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Annesley must be owned to have been one of more than common wisdom. '[Nor is there any proof of his deficiency in general literature. His works abound with learned quotations and references. See particularly his sermons in the Morning Exercises.]
He had a large soul and a flaming zeal, and his usefulness was very extensive. He had the care of all the churches upon him, and was the chief, often the sole instrument in the education and subsistence of several ministers, of whose useful labours the church had otherwise been deprived. Of all gifts, salary and incomes, he always laid aside the tenths for charity, even before any part was spent. By this means he had a fund always at hand for charitable uses, besides what others furnished him with, for the same purposes, to whom he was a faithful almoner. He was the main support of the Morning Lecture* for which so many have cause to be thankful to God; and after the death of old Mr. Case, he took the care of it upon himself.
* As this Lecture is so often referred to in this work, some aceount of it may be acceptable. Its origin, according to Mr. Neal was this. Most of the citizens in London having some relation or friend in the army of the earl of Essex, so many bills were sent up to the pulpit every Lord's day for their preservation, that the ministers had not time to notice them in prayer, or even to read them. It was therefore agreed to set apart an hour at seven o'clock every morning, half of it to be spent in prayer for the welfare of the public, as well as particular cases, and the other in exhortations to the people. Mr. Case began it in his church in Milk-street, from whence it was removed to other distant churches in rotation, a month at each. A number of the most emia nent ministers conducted this service, in turn, and it was attended by great crowds of people. Aster the heat of the war was over, it becamc, what was cal. led a Casuistical Lecture, and continued till the Restoration. The sermons were published in six volumes in quarto. Neal's Hist. Purit. vol. 1. 797 4to.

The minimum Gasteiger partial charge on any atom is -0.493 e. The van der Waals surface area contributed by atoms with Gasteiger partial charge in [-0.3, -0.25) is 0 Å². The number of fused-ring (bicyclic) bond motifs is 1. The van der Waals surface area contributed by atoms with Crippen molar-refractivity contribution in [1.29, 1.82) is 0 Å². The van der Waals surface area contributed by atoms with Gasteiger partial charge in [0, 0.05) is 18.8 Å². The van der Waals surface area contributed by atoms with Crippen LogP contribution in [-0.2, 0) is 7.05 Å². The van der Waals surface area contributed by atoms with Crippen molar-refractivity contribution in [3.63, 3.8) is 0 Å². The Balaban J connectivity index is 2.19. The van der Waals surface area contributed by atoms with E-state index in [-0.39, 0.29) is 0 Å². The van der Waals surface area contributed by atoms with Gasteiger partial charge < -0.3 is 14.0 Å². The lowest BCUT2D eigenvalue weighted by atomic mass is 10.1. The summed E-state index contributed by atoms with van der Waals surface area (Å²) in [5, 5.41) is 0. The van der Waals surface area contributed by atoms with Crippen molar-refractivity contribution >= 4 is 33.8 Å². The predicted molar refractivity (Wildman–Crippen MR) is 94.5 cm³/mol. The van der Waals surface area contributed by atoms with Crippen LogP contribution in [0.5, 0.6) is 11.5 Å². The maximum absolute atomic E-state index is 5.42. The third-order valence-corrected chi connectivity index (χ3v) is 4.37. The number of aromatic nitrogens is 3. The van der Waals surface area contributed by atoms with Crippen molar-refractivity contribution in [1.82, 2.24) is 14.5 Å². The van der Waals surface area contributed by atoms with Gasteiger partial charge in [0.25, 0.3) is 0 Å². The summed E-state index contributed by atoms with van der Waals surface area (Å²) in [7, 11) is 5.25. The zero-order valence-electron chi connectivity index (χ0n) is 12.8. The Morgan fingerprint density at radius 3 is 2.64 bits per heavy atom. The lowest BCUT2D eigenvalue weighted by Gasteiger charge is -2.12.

These Lectures treat on a variety of useful subjects, practical as well as doctrinal, in answer to questions proposed, and some of them on cases of conscience; but they are all founded on texts of scripture, in the form of sermons. They are now little known, but are more valuable than is generally supposed. The authors were the most eminent preachers in their day. It is worihy of notice, that in one of the volumes, (which are not numbered, nor uniform,) there is a discourse by Mr. Tillotson, afterwards Abp. of Cantera bury, who then ranked with the Nonconformists. It is in answer to the question, “ Wherein lies that exact righteousness which is required between « man and man?" Mat. vii. 12. Sec No. X. in the volume of which the preface is dated Nov. 14. 1661. 4th edit. Most of these Lectures are much longer than could have been delivered in half an hour. It appears that they were held every morning for one month only, and from the preface to the vol. dated 1689, the time was asterwards contracted to a fortnight. Most of these were delivered at Cripplegate church, some at St. Giles's, and a volume against Popery in Southwark. Mr. Neal observes that this Lecture was afterwards revived in a different form, and continued in his day. It was kept up long afterwards, at several places in the summer, a weck at each place, but latterly the time was exchanged for the evening.